We all have them, those pineal glands.  No bigger than a grain of rice, yet it is the most important part of the brain, enabling creative genius by linking the rational, thinking hemisphere of the brain with the intuitive, feeling hemisphere – so it goes without saying that it is the balance and health of the pine cone shaped gland that determines a person’s course, be it as a dreamer or as a doer.

Unless, of course, you are the rare individual who can do both at the same time.

Bill Belichick is a creative genius, and all of football has marveled in his wisdom for going on a decade and a half now - his chakra, when balanced, leading to inspiration – believing in himself to the point of perceived arrogance, his unique sense of personal style and individualism fodder for those who wish to be his foil…

…some accuse him of having an overdeveloped gland, as he is judgmental, inflexible and pragmatic – always thinking outside the box and in touch with his ego - in essence, a know-it-all.  Still others judge him as having an under-developed chakra due to his propensity for avoiding the spotlight and his conspicuous distaste for the media. – but he is in fact all of those things solely as a result of being a football coach and a master tactician.

And not just that, as he also subscribes to the annihilation theory – that he doesn’t just want to win football games.  He’s been doing that, rather, he wants to punish the opposition, running them over like he was in command of a division of tanks.  His no huddle, up tempo offense has been fully capable of doing this to the opposing defense, and now he has the pieces to do the same on defense, though it has been a long process…

…one that started once his confidants and good friends left his coaching nest, leaving Belichick bare of his sounding boards – once his Patriots had properly disposed of the Philadelphia Eagles on a cool northern Florida night in February of 2005, he stood on the sideline in an embrace with offensive coordinator Charlie Weis and defensive coordinator Romeo Crennel…

…which would have been awkward, but given the gravity of the moment – the Patriots had just won their third Lombardi Trophy in four years, and all three knew this would be the last time they would ever coach from the same sideline together – nobody really cared about perception.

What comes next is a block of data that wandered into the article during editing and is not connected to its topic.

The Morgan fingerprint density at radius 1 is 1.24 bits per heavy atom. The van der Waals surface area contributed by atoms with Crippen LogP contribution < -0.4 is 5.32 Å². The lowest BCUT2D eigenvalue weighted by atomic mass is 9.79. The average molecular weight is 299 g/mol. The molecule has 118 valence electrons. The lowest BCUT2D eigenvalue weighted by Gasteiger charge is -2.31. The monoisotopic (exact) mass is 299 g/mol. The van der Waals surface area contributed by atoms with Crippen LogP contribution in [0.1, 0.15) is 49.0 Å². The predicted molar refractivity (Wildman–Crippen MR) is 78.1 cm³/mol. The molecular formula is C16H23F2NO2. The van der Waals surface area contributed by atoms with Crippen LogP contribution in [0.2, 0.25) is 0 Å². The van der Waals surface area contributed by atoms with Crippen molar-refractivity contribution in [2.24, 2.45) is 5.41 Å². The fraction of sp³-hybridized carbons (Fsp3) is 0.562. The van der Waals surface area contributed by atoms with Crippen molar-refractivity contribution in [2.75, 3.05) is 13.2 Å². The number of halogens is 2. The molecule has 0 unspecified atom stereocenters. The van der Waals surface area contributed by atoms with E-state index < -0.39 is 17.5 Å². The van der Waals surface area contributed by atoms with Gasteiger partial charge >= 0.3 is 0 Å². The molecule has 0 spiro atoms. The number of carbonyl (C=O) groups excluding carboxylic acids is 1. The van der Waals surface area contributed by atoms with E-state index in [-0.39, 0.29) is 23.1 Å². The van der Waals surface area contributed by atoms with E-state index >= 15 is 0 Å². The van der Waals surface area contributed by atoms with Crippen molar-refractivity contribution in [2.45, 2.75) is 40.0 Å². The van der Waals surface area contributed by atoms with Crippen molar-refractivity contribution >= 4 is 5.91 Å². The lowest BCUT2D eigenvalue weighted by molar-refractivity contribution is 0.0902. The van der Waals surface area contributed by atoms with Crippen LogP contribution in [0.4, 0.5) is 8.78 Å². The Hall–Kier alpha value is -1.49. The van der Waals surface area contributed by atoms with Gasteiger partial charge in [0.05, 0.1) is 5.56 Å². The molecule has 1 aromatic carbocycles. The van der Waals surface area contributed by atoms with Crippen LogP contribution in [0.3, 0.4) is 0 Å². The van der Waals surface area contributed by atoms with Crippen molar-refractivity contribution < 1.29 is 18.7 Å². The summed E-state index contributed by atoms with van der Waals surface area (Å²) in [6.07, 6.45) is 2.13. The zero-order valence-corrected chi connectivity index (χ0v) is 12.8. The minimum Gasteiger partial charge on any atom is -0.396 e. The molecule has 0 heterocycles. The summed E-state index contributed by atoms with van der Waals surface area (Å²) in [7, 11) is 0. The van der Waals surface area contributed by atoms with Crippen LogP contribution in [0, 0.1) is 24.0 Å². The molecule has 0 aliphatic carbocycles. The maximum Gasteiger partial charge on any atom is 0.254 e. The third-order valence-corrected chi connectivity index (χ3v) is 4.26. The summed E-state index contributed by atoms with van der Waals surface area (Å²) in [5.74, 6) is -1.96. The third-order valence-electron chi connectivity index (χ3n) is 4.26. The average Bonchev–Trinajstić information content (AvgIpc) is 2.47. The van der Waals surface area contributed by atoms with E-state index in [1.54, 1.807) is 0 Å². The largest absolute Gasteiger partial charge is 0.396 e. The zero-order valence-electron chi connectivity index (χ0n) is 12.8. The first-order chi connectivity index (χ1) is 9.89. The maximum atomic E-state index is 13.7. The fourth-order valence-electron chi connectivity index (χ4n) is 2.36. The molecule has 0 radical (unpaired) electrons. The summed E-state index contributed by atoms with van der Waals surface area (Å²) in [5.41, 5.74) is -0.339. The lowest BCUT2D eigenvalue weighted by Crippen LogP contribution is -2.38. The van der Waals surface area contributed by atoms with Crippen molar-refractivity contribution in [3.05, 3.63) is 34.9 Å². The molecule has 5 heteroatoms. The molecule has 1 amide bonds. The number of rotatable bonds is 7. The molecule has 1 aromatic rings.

Weis had the head coaching gig at Notre Dame waiting on him and Crennel the same position with the Cleveland Browns – leaving Wild Bill to his own devices with no one to tighten the reigns when he got a little too smart for his own good – the result, an eight year hiatus from hauling in big silver trophies.

But Belichick learned from his mistakes, learning that 19-1 will never be better than accepting the Lombardi Trophy from the commish, learning that speed kills in more ways than one and that arrogant presumption is not a firm base from which to build a football team – and once that balance returned to his Chakra, his want and desire was to build once again what had brought him championships with his old friends Charlie and Romeo…

What Belichick had with those two on the sideline was a balanced offense with a bruising running game and brash young quarterback that liked to spread the ball around.  They scored plenty of points, or at least enough to allow the defense to go full speed without worrying about the risks – a defense that counted on it’s cornerbacks to eliminate the opposition’s receivers so that the front seven could harass the quarterback with vigor.

The quarterback isn’t so young any longer, but he’s still the quarterback on the back end of a Hall of Fame career.  The running game is bruising once again and the team has brought in new pass catching talent to spread the ball out to.  They will score many points, more than any of those championship teams ever did…

…and the defense once again has the talent and violent intent to give pause to many an offensive coordinator – and combined with the knowledge of what Tom Brady is capable of doing to their own defense, these coaches know the truth – that the Patriots are formidable and to write them off or to merely underestimate them is a dangerous way to proceed.

Yet in the wake of injury and felony and rumor of dark malfeasance, those without clear chakra see only a franchise and a dynasty in chaos – the end of the line for the mythical Patriot Way – but consider before jumping off the bandwagon:

Training camp begins in just a few weeks, and there is so much talented depth on the preseason 90 man roster that camp battles for spots on the regular season 53 man roster could constitute a free for all – not because there needs to be significant turnover, but because the depth is that talented…

The camp battles will be intense, with many players with plenty to prove, and some of the more intriguing…